We’ll have to wait and see what from this list survives to see game action.

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Injury Updates: Saito, Otsuka, Ishii, Williams

» 31 January 2010 » In npb » 3 Comments

A few updates on the guys who have been rehabbing for years, plus Williams.

  • Kazumi Saito is headed for the operating table yet again, this time to have his rotator cuff repaired. Saito last saw game action in 2007, and we can probably rule him out for this season too. In Saito’s three healthy seasons, he is a combined 54-9.
  • Like Saito, Akinori Otsuka hasn’t pitched since 2007, but he isn’t hanging up his cleats either. Otsuka had his third elbow surgery on January 20th, with the intent of  returning as an active pitcher. Like Saito, if he’s just had surgery, he’s probably looking at a 2011 return at best, at which time he’ll be 39.
  • Hirotoshi Ishii has been on the shelf since 2006, following a shoulder injury suffered during the ’06 WBC. Unlike Saito an Otsuka, Ishii actually pitched in games in 2008 and 2009, though for Yakult’s farm team. Ishii was one of the hardest throwing lefthanders ever in Japan, and he and former teammate Ryota Igarashi were known as the “Rocket Boys”. Ishii said early in the winter that he didn’t want to “lose to Igarashi”.
  • I don’t have much news on Jeff Williams, but according to Sanspo, Hanshin’s management is considering the situation a “blank page” and willing to give him a look when he’s ready. Jeff is not under contract with Hanshin, but has made it known that he wants to return to the team.

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Sorting Through the Igarashi News

» 16 December 2009 » In mlb prospects » 9 Comments

Update, Wednesday night: Igarashi has indeed signed with the Mets.

Yesterday, I passed along (via Twitter) a Sponichi report saying that the Red Sox were in the lead for Ryota Igarashi with a two-year deal worth $2-3m. This ran counter to the NY Times report from earlier in the day saying that Igarashi was near a deal with the Mets.

Twitter, being limited to 140 characters per post, doesn’t allow for much detail, so here’s some context from the Sponichi article:

  • Igarashi spent a day training with Daisuke Matsuzaka in Arizona. Sponichi doesn’t mention this, but I’ve read elsewhere that they had planned to train together for two days.
  • Igarashi got to ask Matsuzaka quite a bit about Boston’s camp and training programs. Said Igarashi: “the things we talked about were interesting, and I enjoyed it. I only know a little bit, but it’s totally different [from Japan]. It reduced my stress.”
  • Sponichi also points out that “diving into a new environment on a team that already has three Japanese pitchers, Matsuzaka, Hideki Okajima, Junichi Tazawa is an appealing point.” This is a quote from the article, not Igarashi.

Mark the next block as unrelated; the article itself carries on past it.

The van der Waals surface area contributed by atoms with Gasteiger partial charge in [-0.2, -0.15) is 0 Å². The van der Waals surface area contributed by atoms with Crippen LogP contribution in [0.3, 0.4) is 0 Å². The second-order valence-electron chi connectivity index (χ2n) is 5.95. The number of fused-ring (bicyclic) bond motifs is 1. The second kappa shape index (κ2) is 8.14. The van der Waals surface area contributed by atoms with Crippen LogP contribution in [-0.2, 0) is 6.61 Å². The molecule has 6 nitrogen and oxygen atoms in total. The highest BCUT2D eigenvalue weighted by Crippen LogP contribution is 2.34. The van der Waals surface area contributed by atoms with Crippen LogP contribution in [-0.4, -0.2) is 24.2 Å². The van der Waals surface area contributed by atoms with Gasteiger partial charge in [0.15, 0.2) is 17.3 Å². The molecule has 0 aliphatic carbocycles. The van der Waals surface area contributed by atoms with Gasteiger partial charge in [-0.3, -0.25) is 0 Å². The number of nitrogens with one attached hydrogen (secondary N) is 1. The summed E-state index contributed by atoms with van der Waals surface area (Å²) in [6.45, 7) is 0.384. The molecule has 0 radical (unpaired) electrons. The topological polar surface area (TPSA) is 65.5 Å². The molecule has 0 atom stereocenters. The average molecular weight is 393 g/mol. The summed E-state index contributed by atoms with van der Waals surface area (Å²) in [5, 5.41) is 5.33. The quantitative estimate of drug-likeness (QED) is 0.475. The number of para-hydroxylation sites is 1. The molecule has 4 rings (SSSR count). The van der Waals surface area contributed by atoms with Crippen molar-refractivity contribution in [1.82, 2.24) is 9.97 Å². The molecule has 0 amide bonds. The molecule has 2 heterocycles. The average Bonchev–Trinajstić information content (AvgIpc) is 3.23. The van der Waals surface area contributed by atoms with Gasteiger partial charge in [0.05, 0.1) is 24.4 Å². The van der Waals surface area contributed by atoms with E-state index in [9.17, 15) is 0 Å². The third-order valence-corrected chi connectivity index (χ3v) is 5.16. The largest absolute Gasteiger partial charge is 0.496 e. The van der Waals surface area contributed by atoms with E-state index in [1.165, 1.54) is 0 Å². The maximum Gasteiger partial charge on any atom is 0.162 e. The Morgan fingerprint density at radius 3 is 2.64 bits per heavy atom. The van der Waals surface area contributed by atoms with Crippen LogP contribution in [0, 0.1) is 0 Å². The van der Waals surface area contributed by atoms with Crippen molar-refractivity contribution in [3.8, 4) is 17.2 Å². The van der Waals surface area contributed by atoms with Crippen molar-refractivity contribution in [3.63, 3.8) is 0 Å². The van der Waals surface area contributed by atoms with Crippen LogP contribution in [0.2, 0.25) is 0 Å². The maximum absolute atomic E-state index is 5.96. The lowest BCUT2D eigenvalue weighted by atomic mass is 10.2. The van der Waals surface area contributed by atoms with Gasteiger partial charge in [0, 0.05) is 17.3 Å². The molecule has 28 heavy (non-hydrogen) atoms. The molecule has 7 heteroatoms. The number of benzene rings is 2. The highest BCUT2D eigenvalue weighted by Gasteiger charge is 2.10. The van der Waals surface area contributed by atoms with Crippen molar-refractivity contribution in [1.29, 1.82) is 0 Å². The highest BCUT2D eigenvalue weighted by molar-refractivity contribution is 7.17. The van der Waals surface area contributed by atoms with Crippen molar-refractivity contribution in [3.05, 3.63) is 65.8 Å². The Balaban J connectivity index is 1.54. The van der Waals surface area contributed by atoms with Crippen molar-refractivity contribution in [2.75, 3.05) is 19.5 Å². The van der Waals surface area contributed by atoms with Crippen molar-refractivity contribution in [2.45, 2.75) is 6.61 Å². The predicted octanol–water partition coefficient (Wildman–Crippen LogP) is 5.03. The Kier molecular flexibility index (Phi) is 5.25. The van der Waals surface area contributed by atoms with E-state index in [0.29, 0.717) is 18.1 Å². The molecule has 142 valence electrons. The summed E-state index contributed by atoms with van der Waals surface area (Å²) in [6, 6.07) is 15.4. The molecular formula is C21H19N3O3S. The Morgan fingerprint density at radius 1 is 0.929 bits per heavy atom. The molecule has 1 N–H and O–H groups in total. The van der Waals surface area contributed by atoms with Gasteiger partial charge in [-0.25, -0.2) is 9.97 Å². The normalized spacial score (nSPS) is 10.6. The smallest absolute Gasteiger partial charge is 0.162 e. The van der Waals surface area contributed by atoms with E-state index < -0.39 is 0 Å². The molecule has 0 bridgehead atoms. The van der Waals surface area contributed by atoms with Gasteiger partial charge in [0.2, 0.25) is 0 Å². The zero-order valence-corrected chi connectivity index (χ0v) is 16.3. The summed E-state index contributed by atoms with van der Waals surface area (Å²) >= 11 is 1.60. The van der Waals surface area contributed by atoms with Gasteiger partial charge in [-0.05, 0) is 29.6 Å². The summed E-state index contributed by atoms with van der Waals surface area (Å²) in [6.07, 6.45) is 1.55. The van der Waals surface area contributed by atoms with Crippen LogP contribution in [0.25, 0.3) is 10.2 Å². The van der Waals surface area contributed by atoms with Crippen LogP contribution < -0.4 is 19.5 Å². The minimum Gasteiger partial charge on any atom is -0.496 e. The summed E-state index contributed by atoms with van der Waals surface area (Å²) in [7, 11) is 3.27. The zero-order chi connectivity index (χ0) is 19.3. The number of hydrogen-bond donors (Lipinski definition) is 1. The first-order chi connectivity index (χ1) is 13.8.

• This might be a function of the limitations of Twitter, but the term I translated as “Red Sox in the lead” comes across more directly as “Red Sox one step ahead”.

And a couple of other things to consider…

These are just my observations based on what’s been in the media — I don’t have my own sources on this one. As an observer, I could see this going either way. Both Boston and New York are appealing destinations, every team needs bullpen depth, and the dollar figures being reported are peanuts to either team.

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Multiple Offers for Igarashi

» 14 December 2009 » In mlb prospects » 8 Comments

Ryota Igarashi has departed to Arizona for offseason training. On his way out, he let it slip that he had received an offer from a team he wanted to play for, but didn’t say which team it was. Nikkan Sports speculates that he’s received at least four offers already. Nikkan Sports also says that he wants to close in MLB, which I hadn’t read before.

Igarashi appears to be getting healthy amount of interest, and he’s arguably most attractive free agent reliever still remaining unsigned (he’ll come cheaper than, say, Fernando Rodney). Last week I ran down his current suitors, and haven’t seen anything since to suggest we need to add to this list.

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Yakult Going After De La Cruz

» 11 December 2009 » In npb » 2 Comments

When I read on mlbtraderumors.com then other day that the Padres had released Eulogio De La Cruz, I thought to myself “I wonder if an NPB team will go after him.” Turns out the Yakult Swallows are doing exactly that. Sanspo says that the Swallows are “going to acquire” De La Cruz, with an official announcement coming next week.

De La Cruz looked good against the Giants this year (I had De La Cruz mixed up with Edward Mujica), De La Cruz certainly fits the profile of hard throwing relievers that NPB teams seem to be targeting this offseason. You’d think that Yakult would be looking for him to step in to the shoes of the departing Ryota Igarasahi, but according to Sanspo they expect him to start.